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Lego to remove gender stereotypes from its toys


Danish toy maker Lego has announced it will work to remove gender stereotypes from its toys after a survey found attitudes to play and future careers remain unequal and restrictive. — Bernama pic
Danish toy maker Lego has announced it will work to remove gender stereotypes from its toys after a survey found attitudes to play and future careers remain unequal and restrictive. — Bernama pic

KUALA LUMPUR, Oct 12 — Danish toy maker Lego has announced that it will work to remove gender stereotypes from its toys after a global survey commissioned by the company found attitudes to play and future careers remain unequal and restrictive.

Researchers found that while girls were becoming more confident and keen to engage in a wide range of activities, the same was not true of boys, The Guardian reported.

Seventy-one per cent of boys surveyed feared they would be made fun of if they played with what they described as “girls’ toys” — a fear shared by their parents.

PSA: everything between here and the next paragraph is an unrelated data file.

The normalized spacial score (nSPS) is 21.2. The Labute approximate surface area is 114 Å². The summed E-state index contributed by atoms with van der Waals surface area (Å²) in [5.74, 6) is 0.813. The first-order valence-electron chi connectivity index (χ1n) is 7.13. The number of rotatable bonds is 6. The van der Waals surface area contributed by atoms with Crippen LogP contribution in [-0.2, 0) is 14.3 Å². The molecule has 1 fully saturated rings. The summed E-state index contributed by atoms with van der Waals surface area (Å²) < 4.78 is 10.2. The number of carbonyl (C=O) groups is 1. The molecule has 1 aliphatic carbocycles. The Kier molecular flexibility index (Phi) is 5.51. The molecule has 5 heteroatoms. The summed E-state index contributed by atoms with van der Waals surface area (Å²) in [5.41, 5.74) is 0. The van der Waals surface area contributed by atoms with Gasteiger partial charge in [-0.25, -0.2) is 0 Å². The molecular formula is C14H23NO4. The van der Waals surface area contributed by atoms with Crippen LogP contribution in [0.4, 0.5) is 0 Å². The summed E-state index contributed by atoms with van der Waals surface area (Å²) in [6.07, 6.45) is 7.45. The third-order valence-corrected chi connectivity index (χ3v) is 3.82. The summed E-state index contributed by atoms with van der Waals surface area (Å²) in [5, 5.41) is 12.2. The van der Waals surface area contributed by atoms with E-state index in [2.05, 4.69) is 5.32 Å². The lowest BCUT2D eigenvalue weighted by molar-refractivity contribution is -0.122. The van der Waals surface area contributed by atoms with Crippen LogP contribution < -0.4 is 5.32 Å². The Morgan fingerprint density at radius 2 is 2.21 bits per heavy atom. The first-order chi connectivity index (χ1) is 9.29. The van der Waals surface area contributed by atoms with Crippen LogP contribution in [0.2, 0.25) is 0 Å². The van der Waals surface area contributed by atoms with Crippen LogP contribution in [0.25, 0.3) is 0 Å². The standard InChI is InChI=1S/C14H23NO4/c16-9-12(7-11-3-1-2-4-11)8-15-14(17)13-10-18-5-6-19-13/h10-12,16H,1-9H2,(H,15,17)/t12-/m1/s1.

“Parents are more worried that their sons will be teased than their daughters for playing with toys associated with the other gender,” Madeline Di Nonno, the chief executive of the Geena Davis Institute on Gender in Media, who conducted the research, said.

“But it’s also that behaviours associated with men are valued more highly in society,” said Di Nonno, adding that until societies recognise that behaviours and activities typically associated with women are as valuable or important, parents and children will be tentative to embrace them.

The study found that parents still encouraged sons to do sports or STEM activities, while daughters were offered dance and dressing up (girls were five times more likely to be encouraged in these activities than boys) or baking (three times more likely to be encouraged).

The toy maker had commissioned the report for the UN International Day of the Girl on Monday. 

It surveyed almost 7,000 parents and children aged six to 14 from China, the Czech Republic, Japan, Poland, Russia, UK and the US.

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“We’re working hard to make Lego more inclusive,” Julia Goldin, the chief product and marketing officer at the Lego Group, said.

“Traditionally, Lego has been accessed by more boys, but products like [arts and crafts line] Lego Dots or Lego City Wildlife Rescue Camp have been specifically designed to appeal to boys and girls,” said Goldin. 

The Lego mandate is now to promote nurturing and caring as well as spatial awareness, creative reasoning and problem solving.

Goldin said Lego no longer labelled any of its products “for girls” or “for boys”. 

On Lego.com consumers cannot search for products by gender.



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